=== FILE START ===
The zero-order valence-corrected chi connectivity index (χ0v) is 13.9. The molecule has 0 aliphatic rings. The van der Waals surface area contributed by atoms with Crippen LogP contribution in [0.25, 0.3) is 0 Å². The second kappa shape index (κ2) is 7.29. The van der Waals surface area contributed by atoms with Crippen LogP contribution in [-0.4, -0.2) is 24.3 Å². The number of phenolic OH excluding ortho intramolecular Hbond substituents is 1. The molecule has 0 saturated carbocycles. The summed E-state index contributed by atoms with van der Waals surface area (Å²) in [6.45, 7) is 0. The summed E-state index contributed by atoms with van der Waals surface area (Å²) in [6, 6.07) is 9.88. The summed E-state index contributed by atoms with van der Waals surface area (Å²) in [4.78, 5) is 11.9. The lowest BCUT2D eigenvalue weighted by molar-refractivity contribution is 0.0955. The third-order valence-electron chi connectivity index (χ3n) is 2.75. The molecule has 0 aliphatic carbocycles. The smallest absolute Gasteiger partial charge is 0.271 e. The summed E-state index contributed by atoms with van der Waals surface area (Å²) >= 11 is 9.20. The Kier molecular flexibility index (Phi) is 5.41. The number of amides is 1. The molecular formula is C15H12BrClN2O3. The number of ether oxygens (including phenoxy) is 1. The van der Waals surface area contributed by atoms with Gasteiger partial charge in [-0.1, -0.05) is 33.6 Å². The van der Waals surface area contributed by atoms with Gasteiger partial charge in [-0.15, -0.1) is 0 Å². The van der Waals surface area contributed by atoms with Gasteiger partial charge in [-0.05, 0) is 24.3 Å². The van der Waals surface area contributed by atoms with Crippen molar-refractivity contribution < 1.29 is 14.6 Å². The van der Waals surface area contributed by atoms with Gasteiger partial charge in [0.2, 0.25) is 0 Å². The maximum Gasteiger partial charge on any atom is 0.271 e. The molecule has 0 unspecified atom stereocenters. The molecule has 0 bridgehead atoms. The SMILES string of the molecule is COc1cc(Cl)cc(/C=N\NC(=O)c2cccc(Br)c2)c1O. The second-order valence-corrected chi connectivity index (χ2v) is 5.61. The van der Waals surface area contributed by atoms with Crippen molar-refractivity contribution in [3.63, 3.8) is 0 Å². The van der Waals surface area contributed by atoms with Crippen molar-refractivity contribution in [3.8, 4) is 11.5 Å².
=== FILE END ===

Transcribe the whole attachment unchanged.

The zero-order valence-corrected chi connectivity index (χ0v) is 13.9. The molecule has 0 aliphatic rings. The van der Waals surface area contributed by atoms with Crippen LogP contribution in [0.25, 0.3) is 0 Å². The second kappa shape index (κ2) is 7.29. The van der Waals surface area contributed by atoms with Crippen LogP contribution in [-0.4, -0.2) is 24.3 Å². The number of phenolic OH excluding ortho intramolecular Hbond substituents is 1. The molecule has 0 saturated carbocycles. The summed E-state index contributed by atoms with van der Waals surface area (Å²) in [6.45, 7) is 0. The summed E-state index contributed by atoms with van der Waals surface area (Å²) in [6, 6.07) is 9.88. The summed E-state index contributed by atoms with van der Waals surface area (Å²) in [4.78, 5) is 11.9. The lowest BCUT2D eigenvalue weighted by molar-refractivity contribution is 0.0955. The third-order valence-electron chi connectivity index (χ3n) is 2.75. The molecule has 0 aliphatic carbocycles. The smallest absolute Gasteiger partial charge is 0.271 e. The summed E-state index contributed by atoms with van der Waals surface area (Å²) >= 11 is 9.20. The Kier molecular flexibility index (Phi) is 5.41. The number of amides is 1. The molecular formula is C15H12BrClN2O3. The number of ether oxygens (including phenoxy) is 1. The van der Waals surface area contributed by atoms with Gasteiger partial charge in [-0.1, -0.05) is 33.6 Å². The van der Waals surface area contributed by atoms with Gasteiger partial charge in [-0.15, -0.1) is 0 Å². The van der Waals surface area contributed by atoms with Gasteiger partial charge in [-0.05, 0) is 24.3 Å². The van der Waals surface area contributed by atoms with Crippen molar-refractivity contribution < 1.29 is 14.6 Å². The van der Waals surface area contributed by atoms with Gasteiger partial charge in [0.2, 0.25) is 0 Å². The maximum Gasteiger partial charge on any atom is 0.271 e. The molecule has 0 unspecified atom stereocenters. The molecule has 0 bridgehead atoms. The SMILES string of the molecule is COc1cc(Cl)cc(/C=N\NC(=O)c2cccc(Br)c2)c1O. The second-order valence-corrected chi connectivity index (χ2v) is 5.61. The van der Waals surface area contributed by atoms with Crippen molar-refractivity contribution in [3.63, 3.8) is 0 Å². The van der Waals surface area contributed by atoms with Crippen molar-refractivity contribution in [3.8, 4) is 11.5 Å².